Supporting information on the quality and use of the NHMD are published annually in Australian hospital statistics (technical appendixes), available in hard copy or on the AIHW website. Readers are advised to note caveat information to ensure appropriate interpretation of the performance indicator. Supporting information includes discussion of coverage, completeness of coding, the quality of Indigenous data, and changes in service delivery that might affect interpretation of the published data. Metadata information for the NMDS for Admitted patient care is published in the AIHW’s online metadata repository (METeOR) and the National health data dictionary.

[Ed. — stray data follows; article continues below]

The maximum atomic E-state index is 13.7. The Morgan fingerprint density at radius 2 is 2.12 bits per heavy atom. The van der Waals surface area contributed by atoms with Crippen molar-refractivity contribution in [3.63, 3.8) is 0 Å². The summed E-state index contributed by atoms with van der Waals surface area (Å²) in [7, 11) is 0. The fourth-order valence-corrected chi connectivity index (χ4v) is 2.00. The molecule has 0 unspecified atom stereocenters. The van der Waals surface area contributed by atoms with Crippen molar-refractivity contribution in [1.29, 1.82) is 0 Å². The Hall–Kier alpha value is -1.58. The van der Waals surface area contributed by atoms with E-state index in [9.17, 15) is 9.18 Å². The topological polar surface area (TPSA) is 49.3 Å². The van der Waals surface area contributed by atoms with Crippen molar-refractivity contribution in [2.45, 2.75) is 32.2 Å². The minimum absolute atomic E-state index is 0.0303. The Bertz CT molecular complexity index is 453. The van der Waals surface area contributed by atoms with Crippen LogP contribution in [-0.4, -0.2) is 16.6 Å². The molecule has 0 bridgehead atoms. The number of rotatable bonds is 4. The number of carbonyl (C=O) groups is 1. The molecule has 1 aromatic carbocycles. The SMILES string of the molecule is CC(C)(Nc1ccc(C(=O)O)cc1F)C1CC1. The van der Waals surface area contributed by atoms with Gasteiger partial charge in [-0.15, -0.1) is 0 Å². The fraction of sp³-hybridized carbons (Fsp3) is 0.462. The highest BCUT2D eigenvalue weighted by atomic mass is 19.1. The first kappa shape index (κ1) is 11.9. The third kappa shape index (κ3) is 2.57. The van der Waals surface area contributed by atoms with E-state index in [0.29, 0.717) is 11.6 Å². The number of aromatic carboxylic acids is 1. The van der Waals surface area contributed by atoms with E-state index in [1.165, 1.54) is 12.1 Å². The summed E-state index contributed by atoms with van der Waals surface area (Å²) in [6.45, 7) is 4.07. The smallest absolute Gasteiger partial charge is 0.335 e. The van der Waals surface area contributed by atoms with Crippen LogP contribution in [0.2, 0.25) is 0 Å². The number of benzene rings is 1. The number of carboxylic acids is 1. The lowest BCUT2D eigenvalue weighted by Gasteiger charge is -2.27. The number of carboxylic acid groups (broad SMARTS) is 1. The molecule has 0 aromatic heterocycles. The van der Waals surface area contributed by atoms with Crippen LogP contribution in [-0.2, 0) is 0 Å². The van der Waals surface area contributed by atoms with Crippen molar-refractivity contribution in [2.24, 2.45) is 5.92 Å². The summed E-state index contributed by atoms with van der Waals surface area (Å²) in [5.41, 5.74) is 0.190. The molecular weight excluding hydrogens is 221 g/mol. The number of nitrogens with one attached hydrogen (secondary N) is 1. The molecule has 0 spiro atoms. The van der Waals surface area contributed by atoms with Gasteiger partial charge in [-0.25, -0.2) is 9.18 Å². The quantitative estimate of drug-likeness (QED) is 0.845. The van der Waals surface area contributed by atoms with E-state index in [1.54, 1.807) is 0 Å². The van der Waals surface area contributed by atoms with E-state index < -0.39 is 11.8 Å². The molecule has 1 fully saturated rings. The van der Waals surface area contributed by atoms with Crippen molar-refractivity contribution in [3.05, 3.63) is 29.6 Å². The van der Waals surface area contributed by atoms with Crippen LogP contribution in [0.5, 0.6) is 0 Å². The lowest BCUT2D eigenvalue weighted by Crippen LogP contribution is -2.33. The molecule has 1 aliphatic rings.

The purpose of the NMDS for Admitted patient care is to collect information about care provided to admitted patients in Australian hospitals. The scope of the NMDS is episodes of care for admitted patients in essentially all hospitals in Australia, including public and private acute and psychiatric hospitals, free-standing day hospital facilities, alcohol and drug treatment hospitals and dental hospitals. Hospitals operated by the Australian Defence Force, corrections authorities and in Australia's off-shore territories are not included. Hospitals specialising in ophthalmic aids and other specialised acute medical or surgical care are included.
The hospital separations data do not include episodes of non-admitted patient care provided in outpatient clinics or emergency departments.